‘I was sexually harassed or assaulted in 18 of those 21 [training] terms… we just accepted that as a cost we had to pay.’
While Dr Neela Janakiramanan’s debut novel may be fiction, the experiences it recounts are all borne of fact. The surgeon and author joined Future Women Live to discuss how her surgical training – and the burnout, pressure, and abject sexism that came with it – inspired her to write The Registrar, which follows Emma Swann through her surgical training.
Stories centred around the experiences of women are relatively scarce – one recent study by the University of Southern California found that men outnumber women four-to-one, despite other research noting that women read more.
According to Dr Janakiramanan, that same underrepresentation is true for literary work within the medical field.
‘What very little there is is all centred upon men: male patients, male clinicians,’ she said. ‘The ways in which women have often been portrayed are quite sexist, quite racist, quite derogatory.’
Dr Neela Janakiramanan penned her first novel, The Registrar, during Australia’s initial COVID-19 outbreak.
The industry is just as hostile for women off the page. She recalled how often she was told to avoid certain fields because they are ‘male-dominated’ and difficult to manage alongside family commitments. With years of experience under her belt, Dr Janakiramanan has realised it’s not just a warning for women – but anyone who dares to sit outside of the prevailing hyper-masculine stereotypes.
‘It’s not that it’s male-dominated, it’s that it’s dominated by a particular kind of man and a particular kind of alpha male culture,’ she said.
Dr Janakiramanan says it’s this culture that makes it difficult for women to exist in these fields, and impossible for them to feel truly welcome.
‘It’s very hard to concentrate on a case when a surgeon is playing footsies under the table with you. It’s very hard to find a mentor when the person you might identify as a mentor is asking you out on a date. It’s very hard to concentrate and learn when you’re spending your intellectual and emotional energy trying to work out how to make yourself safe in the workplace.’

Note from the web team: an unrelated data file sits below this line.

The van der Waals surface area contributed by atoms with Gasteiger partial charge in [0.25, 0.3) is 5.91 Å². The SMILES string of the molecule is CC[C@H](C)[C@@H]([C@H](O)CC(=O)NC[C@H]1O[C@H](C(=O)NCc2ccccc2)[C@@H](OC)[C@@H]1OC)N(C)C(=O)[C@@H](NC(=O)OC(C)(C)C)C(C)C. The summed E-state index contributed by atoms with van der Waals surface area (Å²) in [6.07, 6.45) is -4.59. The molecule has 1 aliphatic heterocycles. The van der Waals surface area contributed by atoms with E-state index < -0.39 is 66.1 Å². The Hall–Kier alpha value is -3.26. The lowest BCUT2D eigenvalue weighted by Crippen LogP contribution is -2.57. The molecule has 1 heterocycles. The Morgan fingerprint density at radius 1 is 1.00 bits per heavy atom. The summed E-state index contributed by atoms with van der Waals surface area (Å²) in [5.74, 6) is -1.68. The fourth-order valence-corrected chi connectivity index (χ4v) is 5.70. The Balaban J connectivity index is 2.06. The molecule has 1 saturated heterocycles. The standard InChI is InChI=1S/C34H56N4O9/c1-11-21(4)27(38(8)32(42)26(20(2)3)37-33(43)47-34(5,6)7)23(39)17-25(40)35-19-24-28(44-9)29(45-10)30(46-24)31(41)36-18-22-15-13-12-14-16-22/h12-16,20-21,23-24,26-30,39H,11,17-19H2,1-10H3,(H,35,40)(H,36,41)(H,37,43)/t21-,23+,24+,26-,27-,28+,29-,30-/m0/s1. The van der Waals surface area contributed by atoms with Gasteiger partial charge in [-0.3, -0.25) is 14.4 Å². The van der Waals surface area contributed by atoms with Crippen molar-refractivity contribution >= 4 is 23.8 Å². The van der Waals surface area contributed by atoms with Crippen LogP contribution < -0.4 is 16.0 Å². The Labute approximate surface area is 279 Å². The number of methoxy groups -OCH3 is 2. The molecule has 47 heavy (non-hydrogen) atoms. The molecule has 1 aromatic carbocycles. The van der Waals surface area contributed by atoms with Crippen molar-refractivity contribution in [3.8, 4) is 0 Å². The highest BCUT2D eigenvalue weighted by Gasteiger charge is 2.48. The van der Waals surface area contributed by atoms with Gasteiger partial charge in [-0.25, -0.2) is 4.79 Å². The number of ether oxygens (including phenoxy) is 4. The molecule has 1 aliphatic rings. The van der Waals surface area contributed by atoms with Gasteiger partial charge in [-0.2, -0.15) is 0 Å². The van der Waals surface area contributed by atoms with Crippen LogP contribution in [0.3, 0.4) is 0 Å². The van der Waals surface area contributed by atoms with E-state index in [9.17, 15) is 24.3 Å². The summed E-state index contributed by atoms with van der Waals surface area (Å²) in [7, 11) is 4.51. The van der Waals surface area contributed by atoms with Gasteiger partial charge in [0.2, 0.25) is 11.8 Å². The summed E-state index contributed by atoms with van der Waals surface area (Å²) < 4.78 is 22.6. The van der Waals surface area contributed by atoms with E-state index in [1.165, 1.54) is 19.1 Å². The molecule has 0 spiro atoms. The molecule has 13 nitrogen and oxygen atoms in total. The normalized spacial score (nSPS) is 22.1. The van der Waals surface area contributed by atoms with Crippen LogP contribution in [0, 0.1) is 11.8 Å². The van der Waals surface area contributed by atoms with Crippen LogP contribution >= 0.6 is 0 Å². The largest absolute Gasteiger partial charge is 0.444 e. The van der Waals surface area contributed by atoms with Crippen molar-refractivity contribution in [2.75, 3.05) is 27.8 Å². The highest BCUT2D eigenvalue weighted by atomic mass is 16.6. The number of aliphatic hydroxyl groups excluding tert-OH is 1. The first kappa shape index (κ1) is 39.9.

It’s not just the behaviour of those individuals that make the situation so alarming – it’s a structural failure to hold them to account. Dr Janakeeramanan also told Future Women that the field of medicine has some of the same cultural issues as politics, which was the subject of a scathing review by Sex Discrimination Commissioner Kate Jenkins.
‘Say you are a trainee registrar. You have an employee, which is your hospital, your direct bosses who decide whether you’ll progress or not, you have an HR department that stands one step back from all of this. You also have a training college which assigns you different places to go but aren’t your direct employer,’ she said.
‘It creates this monstrosity where no one is actually taking responsibility for anyone.’
These degrees of separation mean it isn’t clear who you complain to, or if they would do anything about it. She adds that the personal cost of making a complaint is ‘so great that it serves as a barrier [too]’.
‘In any industry, if it doesn’t value its workers, then chaos is going to rule.’
When asked who was at greatest risk, Dr Janakiramanan was unequivocal.
‘Women of colour are on the bottom of the heap.’
She explained that she avoided making a woman of colour the protagonist in her novel because, as one herself, she understood the added difficulty it would require to represent accurately in the narrative.
In addressing all of these issues, Dr Janakiramanan thinks the best solutions will come from dialogue with those having negative experiences.
‘In any industry, if it doesn’t value its workers, then chaos is going to rule,’ she said.
‘The more that we band together, the better a culture, and the better a safety net we create.’
Dr Neela Janakiramanan is the author of The Registrar, available here.
Missed this instalment of Future Women Live? Watch it back here.